Driver was coming off his rookie season as a wide receiver with the Green Bay Packers in 1999 when he considered trying out for the U.S. track and field team in the high jump for the 2000 Olympics in Sydney.
He had qualified for the U.S. Olympic trials in 1996 with a national-best high jump of 7 feet, 6 1/2 inches but didn't make the Olympic team that year while he was an underclassman at Alcorn State.
"He had incredible leaping ability," said fourth-year Packers coach Mike McCarthy, who was Green Bay's quarterbacks coach in 1999. "That's the thing that just really stuck out."
Fortunately for the Packers, Driver dropped his pursuit of another shot at the Olympics and stuck with football.
From late-round afterthought to a Pro Bowler, Driver has had quite a career.
Driver goes into Sunday's game against the Detroit Lions at Lambeau Field needing only one reception to become the Packers' career leader for catching passes.
He is tied with Sterling Sharpe with 595 catches.
"I think it's surprising," Driver said. "I never would've expected it to happen, but it's an honor. It's one of those things you get excited about it but you get to a point where you kind of just have to put it behind you."
On the brink of a milestone, Driver said he hasn't been asking the coaches to have the first pass thrown to him Sunday.
"It could be the last ball of the game," Driver said. "It doesn't matter."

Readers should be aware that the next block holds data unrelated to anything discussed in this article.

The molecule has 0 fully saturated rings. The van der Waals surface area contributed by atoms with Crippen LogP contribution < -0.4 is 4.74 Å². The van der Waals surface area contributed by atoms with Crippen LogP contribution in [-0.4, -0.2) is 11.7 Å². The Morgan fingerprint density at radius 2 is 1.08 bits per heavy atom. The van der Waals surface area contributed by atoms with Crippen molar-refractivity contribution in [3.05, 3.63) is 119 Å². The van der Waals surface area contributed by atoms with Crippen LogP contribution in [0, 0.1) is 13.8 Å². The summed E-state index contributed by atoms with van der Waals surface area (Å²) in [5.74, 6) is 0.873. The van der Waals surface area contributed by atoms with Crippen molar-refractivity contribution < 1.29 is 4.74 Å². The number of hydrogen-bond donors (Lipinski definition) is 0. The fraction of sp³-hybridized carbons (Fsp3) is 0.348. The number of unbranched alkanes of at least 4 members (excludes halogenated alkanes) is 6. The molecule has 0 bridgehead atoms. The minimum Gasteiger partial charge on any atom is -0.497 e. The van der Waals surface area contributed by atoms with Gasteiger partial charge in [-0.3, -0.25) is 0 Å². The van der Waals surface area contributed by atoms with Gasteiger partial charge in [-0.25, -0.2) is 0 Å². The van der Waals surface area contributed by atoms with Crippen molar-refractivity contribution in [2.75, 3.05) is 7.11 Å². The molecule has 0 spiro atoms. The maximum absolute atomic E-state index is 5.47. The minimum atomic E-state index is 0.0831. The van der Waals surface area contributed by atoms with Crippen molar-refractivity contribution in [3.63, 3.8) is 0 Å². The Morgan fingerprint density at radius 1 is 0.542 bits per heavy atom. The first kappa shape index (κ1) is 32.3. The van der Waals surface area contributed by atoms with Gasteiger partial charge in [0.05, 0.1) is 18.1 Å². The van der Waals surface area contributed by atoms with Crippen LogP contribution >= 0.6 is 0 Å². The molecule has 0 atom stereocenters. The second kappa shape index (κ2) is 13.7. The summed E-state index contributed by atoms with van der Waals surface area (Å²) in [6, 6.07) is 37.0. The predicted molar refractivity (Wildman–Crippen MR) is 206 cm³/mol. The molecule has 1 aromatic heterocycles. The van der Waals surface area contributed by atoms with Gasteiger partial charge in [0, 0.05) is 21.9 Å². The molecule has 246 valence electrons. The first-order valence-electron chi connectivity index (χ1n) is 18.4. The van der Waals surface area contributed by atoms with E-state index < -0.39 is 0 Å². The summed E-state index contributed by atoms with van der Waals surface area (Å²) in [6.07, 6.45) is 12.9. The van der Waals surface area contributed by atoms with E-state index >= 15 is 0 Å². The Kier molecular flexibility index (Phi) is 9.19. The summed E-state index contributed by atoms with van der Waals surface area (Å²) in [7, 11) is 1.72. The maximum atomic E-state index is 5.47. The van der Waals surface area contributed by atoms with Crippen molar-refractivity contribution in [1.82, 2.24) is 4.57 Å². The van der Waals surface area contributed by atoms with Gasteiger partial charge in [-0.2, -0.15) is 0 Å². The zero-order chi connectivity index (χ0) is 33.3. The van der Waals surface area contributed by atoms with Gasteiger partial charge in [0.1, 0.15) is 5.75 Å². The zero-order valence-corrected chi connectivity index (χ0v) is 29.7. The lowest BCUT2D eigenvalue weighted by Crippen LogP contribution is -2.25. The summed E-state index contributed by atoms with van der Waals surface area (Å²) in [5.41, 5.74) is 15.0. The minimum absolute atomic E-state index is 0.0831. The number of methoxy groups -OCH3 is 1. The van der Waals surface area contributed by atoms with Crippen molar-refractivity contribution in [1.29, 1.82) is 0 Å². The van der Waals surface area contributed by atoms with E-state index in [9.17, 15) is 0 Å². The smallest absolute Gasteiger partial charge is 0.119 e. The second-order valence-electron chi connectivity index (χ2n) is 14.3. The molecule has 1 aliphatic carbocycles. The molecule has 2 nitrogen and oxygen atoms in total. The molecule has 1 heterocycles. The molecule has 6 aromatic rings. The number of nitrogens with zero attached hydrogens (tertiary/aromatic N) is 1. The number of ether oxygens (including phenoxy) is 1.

McCarthy, who calls the plays for the offense, wouldn't say whether he plans to get the record-breaking catch out of the way early.
"Donald is going to have opportunities to catch the ball in this game. I'm pretty confident in that," McCarthy said.
Driver could do without the hoopla. He said the only family members who will be at the game are his wife Betina and their two young children.
"I'm not making a big deal out of it, and no one else in my family is making a big deal out of it," Driver said. "You're happy to be that close, but once you get that close, you've just got to deal with it."
Driver's ascension to the top of the Packers' receptions list is quite impressive.
The Packers selected him from Alcorn State with the last of their 12 draft picks in 1999 in the seventh round, No. 213 overall.
"We talk about those days," McCarthy said. "He's a lot bigger. That's what I remember, how light he was when he came in, but, boy, was he gifted. The thing I remember about Donald in
'99 was his ability to go get the football."
Thankful for then-general manager Ron Wolf for drafting him, Driver said hard work made the difference in being able to stick out among a deep group of 13 receivers and earn a roster spot as a rookie.
"Ron Wolf gave me the opportunity," Driver said. "That's the best thing you can ever ask for. He didn't have to do it, but he did it. He took a gamble on me, and it worked out."